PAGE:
“It’s like diversifying stocks: if you focus too much on one item, eventually you’ll run out of people who want to try it.”

And while the colorful look of the Unicorn Melt may not be everyone’s cup of tea cheese, we found it to actually be quite the tasty blend of fontina, asiago, provolone, and Parmesan. “We tested it for days to make sure that it tasted good as well,” says Pongpuntara. He experimented with different cheese blends to get the right taste, texture, and coloring, and — for those familiar with rainbow bagels and lattes — they even considered other rainbow foods, but found the grilled cheese to be the “prettiest, most Instagrammable one.” But she says taste was just as important in the design, “It’s kind of like having a girlfriend: you have the personality and you have the looks. That’s what people want nowadays. Food has to look good for it to be popular.” And it’s not like Chomp is stopping at the grilled cheese — it also has a “Galaxy” burger in the works, which will be abetted (seriously) with a pink and purple glittered bun.
Another spectacle that’s been burning up IG feeds in New York, and will likely do the same in Los Angeles now that it’s arrived at Smorgasburg LA, is the Raindrop Cake from Darren Wong. This cake looks like a giant, jiggling droplet and is made from spring water and shapeable algae-derived agar. Wong himself first spotted the blob-like dessert (known as mizu shingen mochi in Japan) on social media and had eaten similar jelly desserts growing up, so was inspired to create his own version. “What struck me the most is the surprise that people have. People go into this thinking that because it looks like a giant drop of water that it’s not going to be flavorful, but when they do try it they’re often surprised and really enjoy it.” It’s definitely a delicate and subtle flavor, accented by the toppings like sugar cane syrup and roasted soybean flour, but it’s pretty refreshing nonetheless. Wong is also experimenting with new flavors, including a s’mores Raindrop Cake, to keep things interesting.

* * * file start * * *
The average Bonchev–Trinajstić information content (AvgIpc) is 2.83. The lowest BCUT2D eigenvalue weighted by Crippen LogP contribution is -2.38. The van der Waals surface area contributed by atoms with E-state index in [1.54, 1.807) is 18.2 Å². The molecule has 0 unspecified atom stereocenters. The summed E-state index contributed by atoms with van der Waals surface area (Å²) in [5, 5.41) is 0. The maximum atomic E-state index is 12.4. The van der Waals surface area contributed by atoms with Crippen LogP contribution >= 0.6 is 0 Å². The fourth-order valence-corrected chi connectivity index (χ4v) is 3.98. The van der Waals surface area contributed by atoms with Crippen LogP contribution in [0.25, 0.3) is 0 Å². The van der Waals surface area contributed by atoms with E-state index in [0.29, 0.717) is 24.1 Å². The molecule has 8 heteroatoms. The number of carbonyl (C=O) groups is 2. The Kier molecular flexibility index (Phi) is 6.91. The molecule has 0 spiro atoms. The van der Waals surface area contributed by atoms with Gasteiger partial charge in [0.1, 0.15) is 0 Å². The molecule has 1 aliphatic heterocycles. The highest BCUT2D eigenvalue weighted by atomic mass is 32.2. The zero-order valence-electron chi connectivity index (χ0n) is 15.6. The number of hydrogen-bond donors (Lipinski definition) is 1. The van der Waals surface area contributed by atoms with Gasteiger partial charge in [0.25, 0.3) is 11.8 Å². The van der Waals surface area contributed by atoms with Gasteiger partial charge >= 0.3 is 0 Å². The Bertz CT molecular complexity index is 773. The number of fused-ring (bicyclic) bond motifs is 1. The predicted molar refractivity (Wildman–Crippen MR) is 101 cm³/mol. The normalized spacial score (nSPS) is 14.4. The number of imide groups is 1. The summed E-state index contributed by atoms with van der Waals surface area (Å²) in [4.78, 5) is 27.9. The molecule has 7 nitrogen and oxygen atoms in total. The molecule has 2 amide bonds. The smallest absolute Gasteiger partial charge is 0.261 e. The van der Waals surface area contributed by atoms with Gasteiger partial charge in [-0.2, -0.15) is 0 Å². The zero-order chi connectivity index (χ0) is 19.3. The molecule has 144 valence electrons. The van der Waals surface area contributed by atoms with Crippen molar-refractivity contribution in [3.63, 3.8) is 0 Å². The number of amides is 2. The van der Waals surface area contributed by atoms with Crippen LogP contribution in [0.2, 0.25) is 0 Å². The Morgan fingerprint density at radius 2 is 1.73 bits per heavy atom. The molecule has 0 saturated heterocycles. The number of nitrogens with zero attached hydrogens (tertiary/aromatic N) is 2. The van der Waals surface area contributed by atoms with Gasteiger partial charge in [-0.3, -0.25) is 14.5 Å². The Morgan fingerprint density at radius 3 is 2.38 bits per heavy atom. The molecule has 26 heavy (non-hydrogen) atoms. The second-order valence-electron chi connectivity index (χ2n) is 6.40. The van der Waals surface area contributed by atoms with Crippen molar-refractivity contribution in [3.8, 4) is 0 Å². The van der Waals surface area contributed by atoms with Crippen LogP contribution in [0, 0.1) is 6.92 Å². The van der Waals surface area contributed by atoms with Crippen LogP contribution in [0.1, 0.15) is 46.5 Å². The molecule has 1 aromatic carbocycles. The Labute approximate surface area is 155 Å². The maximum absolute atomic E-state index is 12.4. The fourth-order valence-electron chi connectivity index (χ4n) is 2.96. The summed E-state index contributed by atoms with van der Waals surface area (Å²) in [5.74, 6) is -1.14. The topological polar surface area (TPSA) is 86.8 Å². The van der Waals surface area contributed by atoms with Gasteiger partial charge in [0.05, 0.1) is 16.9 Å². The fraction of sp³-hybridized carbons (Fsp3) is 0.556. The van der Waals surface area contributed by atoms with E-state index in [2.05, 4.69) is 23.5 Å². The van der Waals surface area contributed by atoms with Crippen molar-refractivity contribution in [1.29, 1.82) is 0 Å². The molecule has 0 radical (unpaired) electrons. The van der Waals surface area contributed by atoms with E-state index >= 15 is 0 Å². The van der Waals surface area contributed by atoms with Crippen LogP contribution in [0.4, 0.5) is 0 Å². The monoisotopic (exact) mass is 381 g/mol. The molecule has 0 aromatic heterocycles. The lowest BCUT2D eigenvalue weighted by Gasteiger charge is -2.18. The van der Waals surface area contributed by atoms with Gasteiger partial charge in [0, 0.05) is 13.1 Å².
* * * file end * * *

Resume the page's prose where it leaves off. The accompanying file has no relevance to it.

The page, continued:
“It’s almost like dinner and a show,” Wong says of the growing trend of Instagram-focused foods. “These plates are a performance now. The plate doesn’t just come to your table, there has to be some sort of interaction with it.”

So, Is Cooking for Instagram a Smart Move for Restaurants?
While the buzz created by a wild-looking dish can definitely be a big win for a restaurant or food truck, especially for newcomers, there are also potential downsides to the ‘Gram game. “It depends on what type of food business that you want to start,” Wong explains. For a spot like Raindrop Cake, which specializes in one or two dishes, tapping into the power of viral visuals can really help. Restaurants with an extensive and diverse menu, on the other hand, may get pigeonholed if they’re only recognized for a singular, Instagram-worthy dish.

Whether it’s the eatery’s one and only offering, or a new dish aimed at bringing in new customers, there’s also the risk of Instagram fatigue. After all, there’s only so many times you can double-tap on that crazy new creation, before you get bored of seeing it in your feed. “People do get tired of them,” Wong continues. “I think there’s a limited shelf life if you focus on one item. It’s like diversifying stocks: if you focus too much on one item, eventually you’ll run out of people who want to try it. And then you need another hit item, and that becomes a very difficult model to sustain if you’re just trying to turn out one hit after another.”
At the same time, cooking for Instagram can provide a huge boost for long-established spots, just as much as it can for trendy pop-ups. “Let’s be honest… people love their #foodporn on Instagram,” says Kuoch of California Donuts. “So, when your products photograph well, make people hungry, and tell customers a little bit about your brand without you ever having to say anything… that’s magic right there.” California Donuts has seen the positive effects of Instagram in real-time, evolving from a small, family-run shop to a much larger team. They’re now constantly developing new designs and running a 24-hour kitchen to keep up with demand thanks to their popularity on IG.